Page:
How to Implement Scaffolding in Your Classroom

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Description

A process in which an instructor adds supports for learners to enhance learning and aid in the mastery of tasks; the instructor accomplishes this by systematically building on learners’ experiences and knowledge while they are learning new skills. Scaffolding involves providing support to learners when they cannot complete a task alone. Then, when the learner can complete the task or assignment alone, the instructor withdraws their support. Scaffolding is one of the first teaching methods that you use with learners. It provides learners with a tool for accelerating their learning.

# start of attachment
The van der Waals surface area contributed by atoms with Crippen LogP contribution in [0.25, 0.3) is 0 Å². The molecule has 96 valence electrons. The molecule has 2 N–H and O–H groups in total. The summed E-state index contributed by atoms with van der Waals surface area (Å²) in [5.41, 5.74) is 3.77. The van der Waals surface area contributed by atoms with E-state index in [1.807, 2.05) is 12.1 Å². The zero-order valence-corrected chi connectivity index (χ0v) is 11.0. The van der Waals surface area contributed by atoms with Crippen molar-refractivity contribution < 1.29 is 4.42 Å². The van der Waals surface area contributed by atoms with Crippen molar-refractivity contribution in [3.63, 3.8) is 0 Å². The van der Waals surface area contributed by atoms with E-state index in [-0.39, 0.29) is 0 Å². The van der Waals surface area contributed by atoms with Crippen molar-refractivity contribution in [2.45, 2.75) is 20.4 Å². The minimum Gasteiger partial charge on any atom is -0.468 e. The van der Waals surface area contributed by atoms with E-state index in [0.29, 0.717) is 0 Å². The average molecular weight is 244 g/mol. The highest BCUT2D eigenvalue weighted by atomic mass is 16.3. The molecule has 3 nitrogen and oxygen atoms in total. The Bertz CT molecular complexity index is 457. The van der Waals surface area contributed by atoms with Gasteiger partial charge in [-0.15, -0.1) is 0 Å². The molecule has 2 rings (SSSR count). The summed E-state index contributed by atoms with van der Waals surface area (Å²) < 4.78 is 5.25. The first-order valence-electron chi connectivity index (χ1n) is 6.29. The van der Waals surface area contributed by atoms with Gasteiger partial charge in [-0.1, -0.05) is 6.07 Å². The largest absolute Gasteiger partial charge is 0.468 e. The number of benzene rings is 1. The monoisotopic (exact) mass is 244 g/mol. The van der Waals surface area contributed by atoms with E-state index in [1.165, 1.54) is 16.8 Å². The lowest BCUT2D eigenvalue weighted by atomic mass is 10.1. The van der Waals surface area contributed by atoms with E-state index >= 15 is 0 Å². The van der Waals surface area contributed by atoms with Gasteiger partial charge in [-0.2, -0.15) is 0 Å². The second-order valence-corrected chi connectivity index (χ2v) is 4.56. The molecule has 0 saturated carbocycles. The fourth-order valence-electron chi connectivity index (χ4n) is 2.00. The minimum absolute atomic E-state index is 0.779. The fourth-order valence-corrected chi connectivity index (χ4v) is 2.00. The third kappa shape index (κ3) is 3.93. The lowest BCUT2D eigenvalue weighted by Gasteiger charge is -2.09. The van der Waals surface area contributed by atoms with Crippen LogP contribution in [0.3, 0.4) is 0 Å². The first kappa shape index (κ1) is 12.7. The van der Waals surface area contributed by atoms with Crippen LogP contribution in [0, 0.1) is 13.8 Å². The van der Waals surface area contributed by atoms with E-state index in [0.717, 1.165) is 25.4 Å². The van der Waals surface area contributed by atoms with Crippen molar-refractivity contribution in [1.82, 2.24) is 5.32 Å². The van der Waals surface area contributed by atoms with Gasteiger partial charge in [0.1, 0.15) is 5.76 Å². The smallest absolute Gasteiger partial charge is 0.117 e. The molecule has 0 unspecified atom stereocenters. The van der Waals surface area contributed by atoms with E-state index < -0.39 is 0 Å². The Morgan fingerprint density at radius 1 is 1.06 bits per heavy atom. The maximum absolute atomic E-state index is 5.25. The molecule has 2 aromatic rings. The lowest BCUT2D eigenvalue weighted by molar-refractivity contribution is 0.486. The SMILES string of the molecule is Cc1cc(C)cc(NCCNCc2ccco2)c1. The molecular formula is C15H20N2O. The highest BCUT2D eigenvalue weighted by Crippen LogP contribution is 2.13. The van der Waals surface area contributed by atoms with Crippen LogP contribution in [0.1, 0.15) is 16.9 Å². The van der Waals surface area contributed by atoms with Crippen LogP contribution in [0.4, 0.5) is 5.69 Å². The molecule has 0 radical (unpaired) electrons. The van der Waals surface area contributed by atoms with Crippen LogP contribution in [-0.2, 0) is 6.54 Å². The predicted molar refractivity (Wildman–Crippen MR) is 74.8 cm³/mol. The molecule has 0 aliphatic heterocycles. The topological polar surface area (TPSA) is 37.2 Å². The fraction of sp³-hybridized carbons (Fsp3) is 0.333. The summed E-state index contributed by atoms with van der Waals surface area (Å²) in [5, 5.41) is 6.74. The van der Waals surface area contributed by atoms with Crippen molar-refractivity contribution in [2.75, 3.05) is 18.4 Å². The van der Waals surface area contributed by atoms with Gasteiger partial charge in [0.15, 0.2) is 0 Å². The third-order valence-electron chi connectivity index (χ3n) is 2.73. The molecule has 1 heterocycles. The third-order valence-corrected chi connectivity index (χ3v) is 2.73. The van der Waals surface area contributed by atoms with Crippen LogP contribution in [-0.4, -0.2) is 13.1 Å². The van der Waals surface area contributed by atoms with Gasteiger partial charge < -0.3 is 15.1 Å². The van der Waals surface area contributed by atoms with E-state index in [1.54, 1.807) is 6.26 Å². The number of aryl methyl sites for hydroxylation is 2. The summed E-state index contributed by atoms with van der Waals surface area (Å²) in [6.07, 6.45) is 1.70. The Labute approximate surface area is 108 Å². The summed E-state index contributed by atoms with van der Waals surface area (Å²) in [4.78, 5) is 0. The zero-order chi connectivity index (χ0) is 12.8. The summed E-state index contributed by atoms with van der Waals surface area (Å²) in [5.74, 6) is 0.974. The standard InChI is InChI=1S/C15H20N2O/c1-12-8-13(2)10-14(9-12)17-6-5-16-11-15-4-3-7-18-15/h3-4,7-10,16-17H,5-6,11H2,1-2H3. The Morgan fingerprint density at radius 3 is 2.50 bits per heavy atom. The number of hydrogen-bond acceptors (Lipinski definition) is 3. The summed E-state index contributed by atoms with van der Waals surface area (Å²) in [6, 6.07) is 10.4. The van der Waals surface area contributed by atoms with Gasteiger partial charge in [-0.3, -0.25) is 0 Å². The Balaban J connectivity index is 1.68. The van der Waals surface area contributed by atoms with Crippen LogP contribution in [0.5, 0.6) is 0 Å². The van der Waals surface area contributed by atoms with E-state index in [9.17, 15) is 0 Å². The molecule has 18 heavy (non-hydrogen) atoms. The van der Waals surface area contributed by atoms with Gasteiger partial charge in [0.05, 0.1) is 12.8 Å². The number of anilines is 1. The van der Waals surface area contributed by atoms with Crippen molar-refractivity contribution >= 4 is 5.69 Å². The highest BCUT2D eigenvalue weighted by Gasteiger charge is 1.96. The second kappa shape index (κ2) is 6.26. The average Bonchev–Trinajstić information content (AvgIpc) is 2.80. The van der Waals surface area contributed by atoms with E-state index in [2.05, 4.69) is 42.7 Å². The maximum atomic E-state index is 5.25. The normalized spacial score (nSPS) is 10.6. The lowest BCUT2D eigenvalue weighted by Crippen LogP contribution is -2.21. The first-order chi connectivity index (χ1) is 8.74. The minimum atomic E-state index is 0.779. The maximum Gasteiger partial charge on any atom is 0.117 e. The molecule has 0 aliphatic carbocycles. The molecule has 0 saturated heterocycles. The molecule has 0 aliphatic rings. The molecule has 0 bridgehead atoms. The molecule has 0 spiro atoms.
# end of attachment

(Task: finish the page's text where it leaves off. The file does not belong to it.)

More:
Advantages

  • Learners feel supported while learning tasks that are just beyond their grasp at the moment.
  • Scaffolding is an excellent way to guide learners toward the acquisition of new skills.

Disadvantages

  • May require a lot of personalized support, which can be challenging to provide in a classroom environment.

Implementation

  1. The instructor models a task before learners try it themselves.
  2. The instructor provides the learner with a visual aid (the scaffold) that breaks the task down into small parts.
  3. After 15 minutes of practice with the scaffold (the visual aid in this case), it is taken away, and the learners try the task alone.

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